If there is one good outcome from the wreckage of the Google’s effort to digitize the world’s books, it is the push that it gave to librarians like Robert Darnton to find a better way. Google had wanted to build a search service for an enormous number of books, and it went to the trouble of digitizing more than 30 millions of them into a vast database.
The only problem is that the whole enterprise was something of a betrayal of the public domain. The world’s leading university research libraries were providing millions of books for free to Google, which was then planning to sell search subscriptions to these libraries to access the very same books via the Internet. Google also planned to sell the books at whatever prices it wished to set. One can easily imagine a new giant monopoly with a hammerlock on the digitized knowledge of the past century and beyond.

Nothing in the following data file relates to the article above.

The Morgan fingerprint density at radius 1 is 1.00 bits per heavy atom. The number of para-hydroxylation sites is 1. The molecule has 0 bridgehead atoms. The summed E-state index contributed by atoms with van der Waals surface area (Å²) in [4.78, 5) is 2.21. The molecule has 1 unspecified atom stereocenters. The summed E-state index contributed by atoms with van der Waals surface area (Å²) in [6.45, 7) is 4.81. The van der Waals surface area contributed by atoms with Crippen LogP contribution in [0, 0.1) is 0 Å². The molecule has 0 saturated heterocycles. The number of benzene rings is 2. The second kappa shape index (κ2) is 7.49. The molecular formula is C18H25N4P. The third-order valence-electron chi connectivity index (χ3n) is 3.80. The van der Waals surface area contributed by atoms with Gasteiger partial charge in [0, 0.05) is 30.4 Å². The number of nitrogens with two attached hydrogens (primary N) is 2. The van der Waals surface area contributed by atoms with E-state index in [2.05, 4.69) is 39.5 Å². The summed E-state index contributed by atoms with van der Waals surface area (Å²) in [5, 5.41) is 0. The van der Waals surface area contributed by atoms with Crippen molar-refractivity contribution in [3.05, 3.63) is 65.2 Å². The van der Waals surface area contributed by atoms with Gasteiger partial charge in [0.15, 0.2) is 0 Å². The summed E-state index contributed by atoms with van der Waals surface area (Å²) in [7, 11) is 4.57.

A number of parties, including Robert Darnton, the University Librarian at Harvard, opposed the Google Books project for locking up knowledge on terms set by Google, rather than allowing it to flow freely, without restriction, as is customary in scholarly commons. The Google digital library project was essentially scuttled in March 2011 when a federal court struck down a settlement that had been negotiated among authors, publishers, Google and others. The court held that it contained too many unlawful, unacceptable provisions.
The good news is that some of the leading research universities in the US have risen to the challenge of creating a better, more accessible knowledge commons. On April 18, the Digital Public Library of America will be launched as a way to make the holdings of US libraries, museums and archives freely accessible to anyone via the Internet. The project represents a grand coalition of collaboration among leading university libraries, foundations and scholars. DPLA describes itself as “an open, distributed network of comprehensive online resources that would draw on the nation’s living heritage from libraries, universities, archives and museums in order to educate, inform and empower everyone in the current and future generations.” Darnton explains the planning, rationale and future of the DPLA in the latest issue of the New York Review of Books.